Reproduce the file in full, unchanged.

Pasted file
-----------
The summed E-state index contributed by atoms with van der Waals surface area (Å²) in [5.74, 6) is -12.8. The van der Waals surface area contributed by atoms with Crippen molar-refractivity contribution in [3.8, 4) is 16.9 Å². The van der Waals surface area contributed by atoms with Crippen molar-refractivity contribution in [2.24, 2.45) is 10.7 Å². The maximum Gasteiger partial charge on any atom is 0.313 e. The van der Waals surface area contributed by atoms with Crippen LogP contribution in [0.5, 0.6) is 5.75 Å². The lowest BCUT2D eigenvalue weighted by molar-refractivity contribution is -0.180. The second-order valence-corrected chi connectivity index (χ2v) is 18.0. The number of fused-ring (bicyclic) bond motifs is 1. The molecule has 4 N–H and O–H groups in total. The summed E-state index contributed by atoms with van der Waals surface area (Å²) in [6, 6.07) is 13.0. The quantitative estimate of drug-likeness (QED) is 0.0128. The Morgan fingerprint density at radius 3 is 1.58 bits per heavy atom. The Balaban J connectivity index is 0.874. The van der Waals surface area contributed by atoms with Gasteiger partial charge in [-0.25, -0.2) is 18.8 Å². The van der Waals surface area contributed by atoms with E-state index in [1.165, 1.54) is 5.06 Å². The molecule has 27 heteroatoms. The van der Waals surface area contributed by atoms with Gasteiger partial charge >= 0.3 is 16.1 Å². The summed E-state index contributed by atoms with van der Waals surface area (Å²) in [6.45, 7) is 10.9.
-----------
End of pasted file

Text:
The summed E-state index contributed by atoms with van der Waals surface area (Å²) in [5.74, 6) is -12.8. The van der Waals surface area contributed by atoms with Crippen molar-refractivity contribution in [3.8, 4) is 16.9 Å². The van der Waals surface area contributed by atoms with Crippen molar-refractivity contribution in [2.24, 2.45) is 10.7 Å². The maximum Gasteiger partial charge on any atom is 0.313 e. The van der Waals surface area contributed by atoms with Crippen LogP contribution in [0.5, 0.6) is 5.75 Å². The lowest BCUT2D eigenvalue weighted by molar-refractivity contribution is -0.180. The second-order valence-corrected chi connectivity index (χ2v) is 18.0. The number of fused-ring (bicyclic) bond motifs is 1. The molecule has 4 N–H and O–H groups in total. The summed E-state index contributed by atoms with van der Waals surface area (Å²) in [6, 6.07) is 13.0. The quantitative estimate of drug-likeness (QED) is 0.0128. The Morgan fingerprint density at radius 3 is 1.58 bits per heavy atom. The Balaban J connectivity index is 0.874. The van der Waals surface area contributed by atoms with Gasteiger partial charge in [-0.25, -0.2) is 18.8 Å². The van der Waals surface area contributed by atoms with E-state index in [1.165, 1.54) is 5.06 Å². The molecule has 27 heteroatoms. The van der Waals surface area contributed by atoms with Gasteiger partial charge >= 0.3 is 16.1 Å². The summed E-state index contributed by atoms with van der Waals surface area (Å²) in [6.45, 7) is 10.9.